His non-English team-mates Spaniard Juan Mata and Brazilian Ramires swear they heard referee Mark Clattenburg say "Shut it Monkey" instead of "Shut it Mikel".

Clatts probably prefers to use the name "Obi" and in his northern English accent, "Hey Obi-Wan Kenobi" probably sounded like "Hey Orangutan so sue me".


Related Post

Becks is Theck


Friday, 9 November 2012

1104 HKSAR Name of the Day

Rosita Tam Shuk Wah (Miss), alumnus, University of Hong Kong, Hong Kong

About Novel HKSAR Names
Name Category: Rare

Thursday, 8 November 2012

Becks is Theck

No, I did not call David Beckham 'thick' ... where I come from, that is not even a word! I called him 'theck' ... as theck as butt sheets.

Kiwi Prime Minister John Keys. Pic Ross Setford/AP


Reference

New Zealand PM accused of calling David Beckham 'thick' (The Guardian)



New Zealand PM accused of branding David Beckham 'thick' (The Telegraph includes video)



Wednesday, 7 November 2012

1103 HKSAR Name of the Day

Weena WN Lee, solicitor, Hong Kong


Note: Not sure if this solicitor is male or female. Sounds like a Weiner hotdog or something.

About Novel HKSAR Names
Name Category: Creation; Substitution

Monday, 5 November 2012

1102 HKSAR Name of the Day

Freeman Lee Ping-chiu, certified International Association of Athletics Federations track and field coach, who has a masters degree in sports medicine and health science from Chinese University of Hong Kong, Hong Kong (e-mail address is: freeleeman at yahoo.com)

About Novel HKSAR Names
Name Category: Rare

Saturday, 3 November 2012

1101 HKSAR Name of the Day

Siqi Yu, a regular PowerPlate user at Pure Fitness, Hong Kong

About Novel HKSAR Names
Name Category: Creation

Thursday, 1 November 2012

1100 HKSAR Name of the Day

Anfernee Leung, strength and conditioning coach and spokesman for TurboSonic, Hong Kong



Note: As a spokesperson, let's hope Anfernee does not speak with a lisp or speech impediment. Or perhaps this is really how his novel name arose ... because he could not properly pronounce Anthony!?

About Novel HKSAR Names
Name Category: Creation

Tuesday, 30 October 2012

1099 HKSAR Name of the Day

Winco Woo Kam-wing, 48-year-old veteran police sergeant who shot himself in the foot (literally), Hong Kong

see Veteran cop shoots himself in foot

About Novel HKSAR Names
Name Category: Creation

Sunday, 28 October 2012

1098 HKSAR Name of the Day

Chapman To Man-chak, movie actor, Hong Kong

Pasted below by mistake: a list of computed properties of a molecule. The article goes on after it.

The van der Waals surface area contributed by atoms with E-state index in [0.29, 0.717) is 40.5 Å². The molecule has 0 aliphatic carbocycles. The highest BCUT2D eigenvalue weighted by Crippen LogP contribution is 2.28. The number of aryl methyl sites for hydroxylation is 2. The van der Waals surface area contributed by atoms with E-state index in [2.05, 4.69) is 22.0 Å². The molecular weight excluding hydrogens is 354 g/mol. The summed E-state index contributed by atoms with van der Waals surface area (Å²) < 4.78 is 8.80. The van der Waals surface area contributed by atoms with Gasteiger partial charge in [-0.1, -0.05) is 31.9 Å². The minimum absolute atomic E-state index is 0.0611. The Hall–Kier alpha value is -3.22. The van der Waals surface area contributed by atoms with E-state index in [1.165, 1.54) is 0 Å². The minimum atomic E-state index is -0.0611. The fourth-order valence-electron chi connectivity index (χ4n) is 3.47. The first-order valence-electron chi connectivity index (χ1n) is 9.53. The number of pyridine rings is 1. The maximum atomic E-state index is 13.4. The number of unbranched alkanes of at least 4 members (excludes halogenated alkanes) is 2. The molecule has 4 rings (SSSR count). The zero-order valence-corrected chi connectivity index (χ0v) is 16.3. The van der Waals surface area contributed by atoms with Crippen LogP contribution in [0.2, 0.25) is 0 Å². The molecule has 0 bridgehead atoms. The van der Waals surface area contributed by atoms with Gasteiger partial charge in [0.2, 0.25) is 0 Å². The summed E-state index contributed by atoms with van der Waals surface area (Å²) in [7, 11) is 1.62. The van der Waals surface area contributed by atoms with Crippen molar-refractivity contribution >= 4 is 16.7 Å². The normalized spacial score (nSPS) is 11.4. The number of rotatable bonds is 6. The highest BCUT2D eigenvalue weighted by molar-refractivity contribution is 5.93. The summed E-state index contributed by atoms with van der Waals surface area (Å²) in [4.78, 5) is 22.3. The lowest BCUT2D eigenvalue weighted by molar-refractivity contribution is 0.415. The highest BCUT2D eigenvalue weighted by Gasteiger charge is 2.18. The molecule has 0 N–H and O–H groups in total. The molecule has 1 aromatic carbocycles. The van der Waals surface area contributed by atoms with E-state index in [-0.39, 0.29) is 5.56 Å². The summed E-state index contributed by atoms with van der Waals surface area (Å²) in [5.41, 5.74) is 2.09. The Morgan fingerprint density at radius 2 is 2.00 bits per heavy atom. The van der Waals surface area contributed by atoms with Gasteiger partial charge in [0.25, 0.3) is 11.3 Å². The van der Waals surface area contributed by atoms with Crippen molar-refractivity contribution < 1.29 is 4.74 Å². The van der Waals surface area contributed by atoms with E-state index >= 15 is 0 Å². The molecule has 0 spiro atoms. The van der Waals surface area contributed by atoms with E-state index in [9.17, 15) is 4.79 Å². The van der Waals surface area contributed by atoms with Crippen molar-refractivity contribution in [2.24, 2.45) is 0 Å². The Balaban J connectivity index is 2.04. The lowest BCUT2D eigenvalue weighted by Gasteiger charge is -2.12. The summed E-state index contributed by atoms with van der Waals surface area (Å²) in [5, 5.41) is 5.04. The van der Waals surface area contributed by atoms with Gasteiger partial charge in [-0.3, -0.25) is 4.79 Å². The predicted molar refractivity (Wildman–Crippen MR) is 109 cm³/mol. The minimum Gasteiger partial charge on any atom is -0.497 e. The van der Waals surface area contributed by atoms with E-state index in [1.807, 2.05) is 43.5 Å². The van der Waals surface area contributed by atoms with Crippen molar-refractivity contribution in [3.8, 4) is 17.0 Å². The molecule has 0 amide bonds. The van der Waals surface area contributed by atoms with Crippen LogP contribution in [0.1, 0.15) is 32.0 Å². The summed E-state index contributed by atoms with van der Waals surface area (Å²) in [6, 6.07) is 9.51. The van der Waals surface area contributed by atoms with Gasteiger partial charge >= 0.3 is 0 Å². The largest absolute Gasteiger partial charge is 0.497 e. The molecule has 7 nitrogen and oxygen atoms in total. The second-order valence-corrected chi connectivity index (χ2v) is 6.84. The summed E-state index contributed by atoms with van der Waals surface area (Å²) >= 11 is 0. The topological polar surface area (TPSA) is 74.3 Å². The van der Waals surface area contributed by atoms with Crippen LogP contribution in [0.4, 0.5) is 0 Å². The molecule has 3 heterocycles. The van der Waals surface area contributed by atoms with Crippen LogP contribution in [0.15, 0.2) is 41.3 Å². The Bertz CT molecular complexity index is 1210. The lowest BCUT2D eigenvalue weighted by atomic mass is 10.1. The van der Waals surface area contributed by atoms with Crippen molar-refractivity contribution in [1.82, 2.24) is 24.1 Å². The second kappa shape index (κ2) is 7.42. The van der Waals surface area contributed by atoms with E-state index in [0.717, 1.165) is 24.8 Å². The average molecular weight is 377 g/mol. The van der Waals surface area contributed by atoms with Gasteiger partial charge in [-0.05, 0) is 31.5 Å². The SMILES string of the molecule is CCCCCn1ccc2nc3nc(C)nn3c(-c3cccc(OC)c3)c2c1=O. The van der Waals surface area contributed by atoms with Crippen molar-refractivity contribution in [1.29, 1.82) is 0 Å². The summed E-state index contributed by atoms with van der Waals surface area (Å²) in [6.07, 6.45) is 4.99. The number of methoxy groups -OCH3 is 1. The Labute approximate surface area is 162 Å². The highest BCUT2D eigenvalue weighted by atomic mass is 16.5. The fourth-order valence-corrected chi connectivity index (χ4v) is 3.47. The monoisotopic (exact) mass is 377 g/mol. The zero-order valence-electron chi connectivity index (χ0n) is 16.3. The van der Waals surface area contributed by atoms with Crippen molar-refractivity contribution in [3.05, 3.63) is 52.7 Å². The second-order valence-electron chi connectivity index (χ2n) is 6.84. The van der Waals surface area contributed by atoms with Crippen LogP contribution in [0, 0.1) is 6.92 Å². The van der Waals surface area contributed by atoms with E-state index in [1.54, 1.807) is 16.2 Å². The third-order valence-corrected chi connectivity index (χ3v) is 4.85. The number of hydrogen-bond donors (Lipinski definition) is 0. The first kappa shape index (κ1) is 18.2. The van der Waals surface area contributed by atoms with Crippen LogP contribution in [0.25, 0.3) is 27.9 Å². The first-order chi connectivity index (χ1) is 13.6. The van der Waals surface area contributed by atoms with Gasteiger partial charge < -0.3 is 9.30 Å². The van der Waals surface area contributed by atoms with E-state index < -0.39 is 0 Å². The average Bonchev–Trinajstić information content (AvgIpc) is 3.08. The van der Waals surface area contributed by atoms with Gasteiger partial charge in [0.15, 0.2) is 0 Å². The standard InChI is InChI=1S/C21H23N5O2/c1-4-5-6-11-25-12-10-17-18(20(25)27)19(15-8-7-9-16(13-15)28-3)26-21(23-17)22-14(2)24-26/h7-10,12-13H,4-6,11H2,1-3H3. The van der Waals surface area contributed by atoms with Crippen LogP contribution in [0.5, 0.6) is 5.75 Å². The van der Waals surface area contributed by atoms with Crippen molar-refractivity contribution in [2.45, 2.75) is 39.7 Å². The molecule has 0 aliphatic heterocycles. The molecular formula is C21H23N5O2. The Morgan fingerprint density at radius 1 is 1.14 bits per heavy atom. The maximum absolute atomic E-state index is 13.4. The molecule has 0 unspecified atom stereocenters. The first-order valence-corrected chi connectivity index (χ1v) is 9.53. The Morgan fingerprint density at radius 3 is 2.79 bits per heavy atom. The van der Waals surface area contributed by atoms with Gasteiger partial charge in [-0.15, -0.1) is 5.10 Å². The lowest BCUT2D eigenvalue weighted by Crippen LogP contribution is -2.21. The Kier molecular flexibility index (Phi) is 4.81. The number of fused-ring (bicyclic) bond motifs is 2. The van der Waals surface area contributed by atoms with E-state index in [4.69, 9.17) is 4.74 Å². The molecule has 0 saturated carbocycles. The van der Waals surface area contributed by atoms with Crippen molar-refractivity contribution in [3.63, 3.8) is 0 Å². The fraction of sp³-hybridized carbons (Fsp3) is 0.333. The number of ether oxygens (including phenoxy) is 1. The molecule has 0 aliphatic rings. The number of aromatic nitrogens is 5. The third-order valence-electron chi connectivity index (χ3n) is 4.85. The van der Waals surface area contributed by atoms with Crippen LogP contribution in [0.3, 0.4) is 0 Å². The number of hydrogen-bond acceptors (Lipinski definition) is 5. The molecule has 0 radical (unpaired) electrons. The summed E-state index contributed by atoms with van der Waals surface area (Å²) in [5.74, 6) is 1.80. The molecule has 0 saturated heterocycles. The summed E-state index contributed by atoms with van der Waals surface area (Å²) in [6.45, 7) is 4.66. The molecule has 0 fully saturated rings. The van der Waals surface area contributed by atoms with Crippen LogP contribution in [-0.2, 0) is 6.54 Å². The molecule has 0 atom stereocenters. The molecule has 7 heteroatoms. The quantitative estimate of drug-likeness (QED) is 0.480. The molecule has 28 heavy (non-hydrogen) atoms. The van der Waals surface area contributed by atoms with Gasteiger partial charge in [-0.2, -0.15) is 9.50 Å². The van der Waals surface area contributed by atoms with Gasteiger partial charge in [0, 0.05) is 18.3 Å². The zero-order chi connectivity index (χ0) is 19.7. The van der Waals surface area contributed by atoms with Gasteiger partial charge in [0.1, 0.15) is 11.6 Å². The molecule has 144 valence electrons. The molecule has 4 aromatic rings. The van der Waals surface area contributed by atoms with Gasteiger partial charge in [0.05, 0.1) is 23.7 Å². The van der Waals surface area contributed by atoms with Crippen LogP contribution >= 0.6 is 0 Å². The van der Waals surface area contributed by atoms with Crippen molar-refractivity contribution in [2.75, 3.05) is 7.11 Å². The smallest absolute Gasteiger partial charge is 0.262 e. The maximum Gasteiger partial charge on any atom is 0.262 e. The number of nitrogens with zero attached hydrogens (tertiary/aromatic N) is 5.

see Verbal Diarrhoea #3; Being Vulgar in HK; and 1072 HKSAR Name of the Day

About Novel HKSAR Names
Name Category: Creation

Saturday, 27 October 2012

Jeremy Linsanity Lin Seriously Kooky

Cuckoo, cuckoo!!

 Jeremy Lin in Hong Kong. Pic KY Cheng
Hong Kong Linsanity. Pic KY Cheng


"Maybe if three to five things happened, it'd be a coincidence. But for all 13 to happen, that's what I call a miracle"

said Jeremy Linsanity Lin who claims 13 things that had to occur in his life for his meteoric rise to happen is actually the work of a supernatural being.


Lin reminds me of another kooky American-Chinese sports celebrity from a previous generation … Michael Chang


Reference

Forget fame and money, only God matters for Lin (SCMP; paywall)
Magical NBA run was all down to 'the big guy in the sky', basketball star tells faithful
Jennifer Cheng
Aug 27, 2012    

Basketball star Jeremy Lin yesterday told the story of his climb out of misery while playing in the Development League to "Linsanity" in the National Basketball Association. But he said he only found emptiness at "the top of the world".

Lin, a Taiwanese-American born and raised in California, plays point guard for the Houston Rockets in the NBA and is visiting Hong Kong. The 24-year-old shared his testimony of faith with a crowd of 10,000 at a private church-organised event yesterday at the AsiaWorld-Expo.

"God's fingerprints are all over my life," he said, listing 13 things that had to occur in his life for his meteoric rise to happen. "Maybe if three to five things happened, it'd be a coincidence. But for all 13 to happen, that's what I call a miracle."

1. Lin's dad moved to the United States from Taiwan, and fell in love with the game of basketball.

2. He was born into an Asian-American family where basketball was a part of his life from birth - which is "very rare".

3. Nearly 2 metres in height, Lin is much taller and heavier than any other relative. His parents are both of unremarkable size.

4. When Lin broke his ankle in high school, he learned humility.